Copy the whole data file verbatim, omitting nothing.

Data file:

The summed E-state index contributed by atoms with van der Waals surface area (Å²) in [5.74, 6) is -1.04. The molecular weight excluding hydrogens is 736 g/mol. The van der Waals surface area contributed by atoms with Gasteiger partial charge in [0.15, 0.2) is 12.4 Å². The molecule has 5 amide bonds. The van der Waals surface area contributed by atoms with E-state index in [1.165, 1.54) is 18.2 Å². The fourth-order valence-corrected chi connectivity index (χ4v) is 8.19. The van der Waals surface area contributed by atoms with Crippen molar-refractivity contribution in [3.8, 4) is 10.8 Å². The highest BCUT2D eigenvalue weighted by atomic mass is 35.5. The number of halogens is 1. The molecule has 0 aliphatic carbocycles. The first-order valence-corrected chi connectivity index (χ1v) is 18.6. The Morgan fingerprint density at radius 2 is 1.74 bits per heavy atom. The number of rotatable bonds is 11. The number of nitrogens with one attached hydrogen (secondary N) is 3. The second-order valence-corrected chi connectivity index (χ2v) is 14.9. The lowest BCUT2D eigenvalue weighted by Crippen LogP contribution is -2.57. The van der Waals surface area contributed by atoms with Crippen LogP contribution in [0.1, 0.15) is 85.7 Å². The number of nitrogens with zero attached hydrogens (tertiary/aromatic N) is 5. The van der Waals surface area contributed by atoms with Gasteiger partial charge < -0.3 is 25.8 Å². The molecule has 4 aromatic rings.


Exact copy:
The summed E-state index contributed by atoms with van der Waals surface area (Å²) in [5.74, 6) is -1.04. The molecular weight excluding hydrogens is 736 g/mol. The van der Waals surface area contributed by atoms with Gasteiger partial charge in [0.15, 0.2) is 12.4 Å². The molecule has 5 amide bonds. The van der Waals surface area contributed by atoms with E-state index in [1.165, 1.54) is 18.2 Å². The fourth-order valence-corrected chi connectivity index (χ4v) is 8.19. The van der Waals surface area contributed by atoms with Crippen molar-refractivity contribution in [3.8, 4) is 10.8 Å². The highest BCUT2D eigenvalue weighted by atomic mass is 35.5. The number of halogens is 1. The molecule has 0 aliphatic carbocycles. The first-order valence-corrected chi connectivity index (χ1v) is 18.6. The Morgan fingerprint density at radius 2 is 1.74 bits per heavy atom. The number of rotatable bonds is 11. The number of nitrogens with one attached hydrogen (secondary N) is 3. The second-order valence-corrected chi connectivity index (χ2v) is 14.9. The lowest BCUT2D eigenvalue weighted by Crippen LogP contribution is -2.57. The van der Waals surface area contributed by atoms with Crippen LogP contribution in [0.1, 0.15) is 85.7 Å². The number of nitrogens with zero attached hydrogens (tertiary/aromatic N) is 5. The van der Waals surface area contributed by atoms with Gasteiger partial charge < -0.3 is 25.8 Å². The molecule has 4 aromatic rings.